Querying Azure SQL Database from an Azure Data Lake Analytics U-SQL Script


With the public preview of Azure Data Lake Analytics and U-SQL scripting language becoming available, doing big data processing has become simpler and less daunting for the non-hadooper.  Besides the simplicity, the ability to query external data sources such as Azure SQL Database, Azure SQL Data Warehouse and SQL running on Azure VM, from within a U-SQL script, creates a very compelling case to jump on board.  The focus of this post is my experience with getting that external connection up and running with Azure SQL Database serving as my external source.


Continue reading “Querying Azure SQL Database from an Azure Data Lake Analytics U-SQL Script”

PowerShell Validation Script for Azure RemoteApp Image

Azure RemoteApp allows you to host windows apps on any device.  I recently had to setup a proof of concept using Azure RemoteApp and an internal client server application.  The actual process is pretty straight forward if you are familiar with the process of capturing an image of an Azure VM or you already have an image you would like to use.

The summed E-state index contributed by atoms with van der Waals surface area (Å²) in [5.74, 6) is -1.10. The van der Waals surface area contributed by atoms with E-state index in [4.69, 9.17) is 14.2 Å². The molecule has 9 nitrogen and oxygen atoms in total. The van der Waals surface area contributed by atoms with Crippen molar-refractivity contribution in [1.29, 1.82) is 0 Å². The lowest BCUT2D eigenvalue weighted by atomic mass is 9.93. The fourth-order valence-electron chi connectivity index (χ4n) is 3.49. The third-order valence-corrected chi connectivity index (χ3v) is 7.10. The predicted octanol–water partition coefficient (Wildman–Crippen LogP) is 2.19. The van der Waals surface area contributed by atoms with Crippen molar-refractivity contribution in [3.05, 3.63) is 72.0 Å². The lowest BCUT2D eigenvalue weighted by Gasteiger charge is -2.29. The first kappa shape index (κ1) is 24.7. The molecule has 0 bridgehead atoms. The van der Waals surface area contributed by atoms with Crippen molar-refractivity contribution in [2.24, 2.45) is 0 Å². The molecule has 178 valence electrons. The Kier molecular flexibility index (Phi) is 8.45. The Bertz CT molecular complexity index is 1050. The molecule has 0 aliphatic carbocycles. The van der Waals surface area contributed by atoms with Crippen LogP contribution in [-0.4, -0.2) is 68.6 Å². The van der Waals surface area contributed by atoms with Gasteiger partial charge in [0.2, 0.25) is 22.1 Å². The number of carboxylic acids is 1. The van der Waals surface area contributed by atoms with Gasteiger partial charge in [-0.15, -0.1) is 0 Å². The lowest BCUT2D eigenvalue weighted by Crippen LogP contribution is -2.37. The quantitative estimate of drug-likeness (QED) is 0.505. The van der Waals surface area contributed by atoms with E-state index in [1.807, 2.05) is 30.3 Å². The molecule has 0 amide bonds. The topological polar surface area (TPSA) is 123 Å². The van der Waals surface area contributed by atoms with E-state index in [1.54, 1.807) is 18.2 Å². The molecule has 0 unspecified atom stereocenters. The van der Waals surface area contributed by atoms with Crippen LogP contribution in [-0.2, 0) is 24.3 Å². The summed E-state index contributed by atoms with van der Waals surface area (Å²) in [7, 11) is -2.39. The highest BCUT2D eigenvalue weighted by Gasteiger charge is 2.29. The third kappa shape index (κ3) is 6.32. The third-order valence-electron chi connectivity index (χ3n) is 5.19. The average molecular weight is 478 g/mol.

If you are starting this process from scratch make sure you use the Windows Server 2012 Remote Desktop Session Host image, this image is a base image valid for use with Azure RemoteApp.  This image also contains the RemoteApp PowerShell Validation Script that is a required step before Sysprepping the VM and capturing the image.  Also note that this image seems to only be available if you are creating the Azure VM from the Old Azure Portal.

Continue reading “PowerShell Validation Script for Azure RemoteApp Image”